10 minutes, 8 seconds after liftoff: Centaur cutoff after placement of the vehicle in a 90 X 115 nautical-mile parking orbit for a coast over the Atlantic Ocean.

32 minutes after liftoff: Centaur re-ignition over southern Africa to begin the Earth escape maneuver.

41 minutes, 45 seconds after liftoff: Centaur cutoff and separation at a velocity of 7.7 miles-per-second and an altitude of 435 miles and climbing.

42 minutes, 37 seconds after liftoff: The New Horizons spacecraft and Boeing upper-stage motor will be spun up to about 80 RPM for stabilization. This will be followed by ignition of the 15,000-lb.-thrust Boeing motor for 88 seconds. Depending upon the launch day, the burn will take place near or over Australia. The spacecraft rotation will be slowed by "yo-yo-weights" after the burn.

47 minutes, 32 seconds after liftoff: The spacecraft, flying at 10.07 miles-per-second, will be separated from the Boeing stage. New Horizon's rotation rate will be slowed to 5 RPM for cruise.

Timeline courtesy of AviationNow.com

The Atlas V rocket carrying New Horizons now sits atop its launch pad, following a rollout from the rocket's vehicle assembly building that took place at 7:30 AM (Pacific Standard Time) yesterday, January 16.
Photo by NASA Kennedy Space Center

ABOVE AND BELOW: The Atlas V rocket carrying New Horizons now sits atop its
launch pad, following a rollout from the rocket's vehicle assembly building that took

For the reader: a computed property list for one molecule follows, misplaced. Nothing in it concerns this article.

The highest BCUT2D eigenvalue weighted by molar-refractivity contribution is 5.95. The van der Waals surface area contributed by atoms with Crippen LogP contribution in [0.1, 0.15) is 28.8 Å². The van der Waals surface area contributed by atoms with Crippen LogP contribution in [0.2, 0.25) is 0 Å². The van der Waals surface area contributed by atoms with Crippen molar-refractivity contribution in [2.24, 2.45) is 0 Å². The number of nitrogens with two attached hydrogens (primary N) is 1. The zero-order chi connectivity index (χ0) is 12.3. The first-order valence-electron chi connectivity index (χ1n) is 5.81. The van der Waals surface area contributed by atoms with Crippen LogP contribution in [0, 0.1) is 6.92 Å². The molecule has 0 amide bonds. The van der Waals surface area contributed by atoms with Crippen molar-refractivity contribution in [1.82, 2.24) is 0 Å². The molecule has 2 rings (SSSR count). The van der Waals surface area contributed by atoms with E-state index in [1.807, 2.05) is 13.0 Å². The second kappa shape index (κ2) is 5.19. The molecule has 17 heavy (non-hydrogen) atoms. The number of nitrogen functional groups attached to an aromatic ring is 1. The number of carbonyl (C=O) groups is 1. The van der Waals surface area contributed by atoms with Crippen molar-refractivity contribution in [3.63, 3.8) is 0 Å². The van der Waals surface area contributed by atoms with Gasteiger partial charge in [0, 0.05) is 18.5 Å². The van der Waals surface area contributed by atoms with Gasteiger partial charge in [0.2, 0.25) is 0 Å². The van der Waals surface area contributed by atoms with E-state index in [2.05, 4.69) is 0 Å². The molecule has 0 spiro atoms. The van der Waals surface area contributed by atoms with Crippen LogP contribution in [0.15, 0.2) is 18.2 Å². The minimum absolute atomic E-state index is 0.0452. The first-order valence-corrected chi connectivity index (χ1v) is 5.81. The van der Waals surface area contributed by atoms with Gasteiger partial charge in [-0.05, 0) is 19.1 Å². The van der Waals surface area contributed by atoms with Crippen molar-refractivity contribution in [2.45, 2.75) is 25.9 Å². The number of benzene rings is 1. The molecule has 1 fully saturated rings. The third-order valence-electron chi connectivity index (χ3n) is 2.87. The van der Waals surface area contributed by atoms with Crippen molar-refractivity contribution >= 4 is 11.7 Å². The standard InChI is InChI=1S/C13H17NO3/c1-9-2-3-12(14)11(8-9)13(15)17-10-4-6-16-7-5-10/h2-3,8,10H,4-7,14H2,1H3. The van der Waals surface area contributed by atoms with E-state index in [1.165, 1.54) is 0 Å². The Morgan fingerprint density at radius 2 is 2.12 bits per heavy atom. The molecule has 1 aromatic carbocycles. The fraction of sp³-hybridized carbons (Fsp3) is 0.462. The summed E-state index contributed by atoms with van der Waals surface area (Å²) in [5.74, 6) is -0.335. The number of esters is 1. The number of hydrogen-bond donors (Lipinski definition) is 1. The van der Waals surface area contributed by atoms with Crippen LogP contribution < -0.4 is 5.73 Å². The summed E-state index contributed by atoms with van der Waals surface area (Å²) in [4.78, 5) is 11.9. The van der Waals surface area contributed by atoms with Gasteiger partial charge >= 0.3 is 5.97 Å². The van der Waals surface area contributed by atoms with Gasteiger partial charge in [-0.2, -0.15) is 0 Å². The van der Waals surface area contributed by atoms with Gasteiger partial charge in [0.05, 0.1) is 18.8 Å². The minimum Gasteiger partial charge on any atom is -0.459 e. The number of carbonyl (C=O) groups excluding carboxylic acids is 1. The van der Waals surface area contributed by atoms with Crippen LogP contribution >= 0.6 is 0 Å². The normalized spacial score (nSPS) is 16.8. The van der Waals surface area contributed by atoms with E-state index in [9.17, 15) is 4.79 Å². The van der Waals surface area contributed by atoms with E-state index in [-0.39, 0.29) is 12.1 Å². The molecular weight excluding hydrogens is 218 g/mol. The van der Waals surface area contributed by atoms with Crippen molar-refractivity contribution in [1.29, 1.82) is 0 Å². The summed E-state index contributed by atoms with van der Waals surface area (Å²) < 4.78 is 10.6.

place at 7:30 AM (Pacific Standard Time) yesterday, January 16.
Click here to view the live
webcam feed from Cape Canaveral Air Force Station in Florida
( RealOne Player is
required for viewing)
.

The Atlas V rocket carrying New Horizons departs from its vehicle assembly building and heads for Launch Complex 41.
Photo by Ben Cooper of LaunchPhotography.com

The Atlas V rocket carrying New Horizons sits atop its launch pad at Complex 41.
Photo by NASA Kennedy Space Center

Sunday, January 15, 2006

A scientist approaches the Stardust return capsule after it parachuted to the ground around 2:10 AM (Pacific Standard Time) this morning.  The touchdown occurred at the Dugway Proving Ground in Utah.
ABOVE: A scientist approaches the Stardust return capsule after it parachuted to the ground around 2:10 AM (Pacific Standard Time) this morning. The touchdown occurred at the Dugway Proving Ground in Utah.

STARDUST Returns... Congratulations to NASA's Jet Propulsion Laboratory in Pasadena for successfully bringing a space capsule carrying the remains of a malevolent alien species back to Earth. Haha, just kidding! No seriously though— Kudos to the JPL folks for bringing back the first ever material taken from a comet. Launched in 1999, the Stardust spacecraft collected samples from Comet Wild 2 (pronounced "vilt-two"... Those wacky Swiss) in 2004 and spent the rest of that time heading back to Earth. While the Stardust 'mothership' is in a safe permanent orbit around the Sun, the return capsule will be brought back to the Johnson Space Center in Texas this Tuesday so scientists can pry it open and check out the dead alien— err, dust samples collected from the comet. Nice.

A NASA aircraft took this image of the Stardust capsule re-entering Earth's atmosphere above Utah...at a 'sluggish' speed of 29,000 MPH.
ABOVE: A NASA aircraft took this image of the Stardust capsule
re-entering Earth's atmosphere above Utah...at a 'sluggish' speed of
29,000 MPH. Courtesy of NASA'S Jet Propulsion Laboratory


EDIT: Don't forget that the Season 5 premiere of FOX's 24 airs tonight at 8 PM.

EDIT #2: Whoa, those two episodes were intense! C'mon Jack Bauer, avenge President Palmer's death!! And you gotta regulate on those terrorists at Ontario Airport!! Can't wait for the season premiere's conclusion tomorrow... Of course, my Monday nights will officially be off-limits till May now that everyone's favorite Counter-Terrorist Unit agent is back.


24.

Wednesday, January 11, 2006